Business Etiquette / Selling Skills


In 2016, @ETIQhour will concentrate on the top 15 Business Etiquette Essentials every future leader will want to know. Each fortnight a new Essential has been released: Essential #13: No phones during meetings

Have you ever been in the situation when someone in the office is yelling on their phone (either yelling so the other person can hear, or yelling at someone) and disrupting everyone else’s concentration. As our offices are more open plan this can really become an awkward and quite a rude situation.

Everyone has at least one mobile phones and this convenience has made it possible to talk to anyone at anytime and anywhere, but there is still an art to using the phone properly in a professional setting. So make sure you’re aware of others in your office, and follow some of these simple etiquette tips.

  1. Announce your name when picking up the phone.

When answering your phone, use a proper greeting and announce your full name. Using your first name alone can sound too informal for every professional call and using only your last name can sound too abrupt. People will remember the last thing they hear, so make it your name: “This is Rebecca Wiles speaking,” or, “This is Rebecca Wiles.”

  1. Be aware of your speaking volume.

Some people just don’t know how loud they are, especially when their attention is focused on the person on the other line. People still need to be reminded to speak in a quiet, conversational voice. Take note of those around you, if they are glaring at you, chances are, you need to lower keep it down. You should also be aware of your surroundings because you never know who’s paying attention to your conversation.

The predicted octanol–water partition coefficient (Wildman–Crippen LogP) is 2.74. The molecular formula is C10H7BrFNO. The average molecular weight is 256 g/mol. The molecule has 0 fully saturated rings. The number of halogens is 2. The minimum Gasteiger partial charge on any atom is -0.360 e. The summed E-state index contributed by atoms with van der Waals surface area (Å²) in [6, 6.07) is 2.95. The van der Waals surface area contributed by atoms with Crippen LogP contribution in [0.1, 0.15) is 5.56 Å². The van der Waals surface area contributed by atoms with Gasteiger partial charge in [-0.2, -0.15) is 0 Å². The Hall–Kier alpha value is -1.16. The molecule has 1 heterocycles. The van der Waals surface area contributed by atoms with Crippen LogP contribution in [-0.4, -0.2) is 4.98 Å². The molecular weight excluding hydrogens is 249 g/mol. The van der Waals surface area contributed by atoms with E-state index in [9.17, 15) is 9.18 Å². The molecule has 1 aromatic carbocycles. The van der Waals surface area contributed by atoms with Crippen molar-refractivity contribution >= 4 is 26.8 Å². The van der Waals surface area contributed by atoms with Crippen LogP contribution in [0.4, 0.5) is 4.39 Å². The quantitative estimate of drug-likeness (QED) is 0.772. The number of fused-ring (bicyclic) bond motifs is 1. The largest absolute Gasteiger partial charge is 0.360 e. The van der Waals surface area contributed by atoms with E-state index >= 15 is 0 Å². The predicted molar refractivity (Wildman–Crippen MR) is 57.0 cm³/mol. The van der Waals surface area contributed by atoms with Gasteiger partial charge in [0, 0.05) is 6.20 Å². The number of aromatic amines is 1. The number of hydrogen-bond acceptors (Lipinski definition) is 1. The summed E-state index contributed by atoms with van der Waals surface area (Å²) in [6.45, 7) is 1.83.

1. Don’t place your phone on the table when meeting others.

Having your phone on the table during meeting is a way of showing the person you’re meeting that they’re not worth your time. Think about how does this look to the people with whom they are meeting? That the phone fanatics are so ready to drop them and connect with someone else. Even if you don’t actually answer the phone, it can be distracting.

  1. Respect quiet zones.

If you’re in the middle of a meeting or a conference, it’s rude to have your phone go off and disrupt the speaker and everyone in the audience. The easiest fix is turning on the vibrate button on your mobile phone.

  1. Choose a normal ring.

Do you really want your colleagues to hear the latest Top 40 single blasting on your mobile phone while you’re fumbling to silence it? Hopefully not. You need to consider what you use as a ringtone and think about how other people are going to react to it.

  1. Let the other person know when you have them on speaker phone.

If you must put someone on speaker phone, make sure you immediately let them know who else is in the room with you. There are many horror stories of callers not being told, and then criticising someone in the room.

  1. Don’t leave long voicemails.

Saving time is one of the major reasons people give for not listening to their messages, so when they do, don’t leave them long-winded ones. Make your message quick and straight-forward, just like you would an email. Say what you have to say succinctly. Speak clearly, and let the person know why you called, and if you leave your number, say the numbers slowly. It drives people crazy when they have to replay the message numerous times in order to get the right numbers.

  1. Don’t answer your phone when meeting with others.

At a meeting or meal, if you answer a call, you’re basically telling the person you’re meeting with that someone else is more deserving of your time than they are. If you are expecting an important phone call during your meeting and there’s no way you can reschedule it, then make sure to let the person you’re meeting with know ahead of time.

This isn’t the best scenario, but if it happens, you can say “I have to answer this” and briefly explain why before taking the call.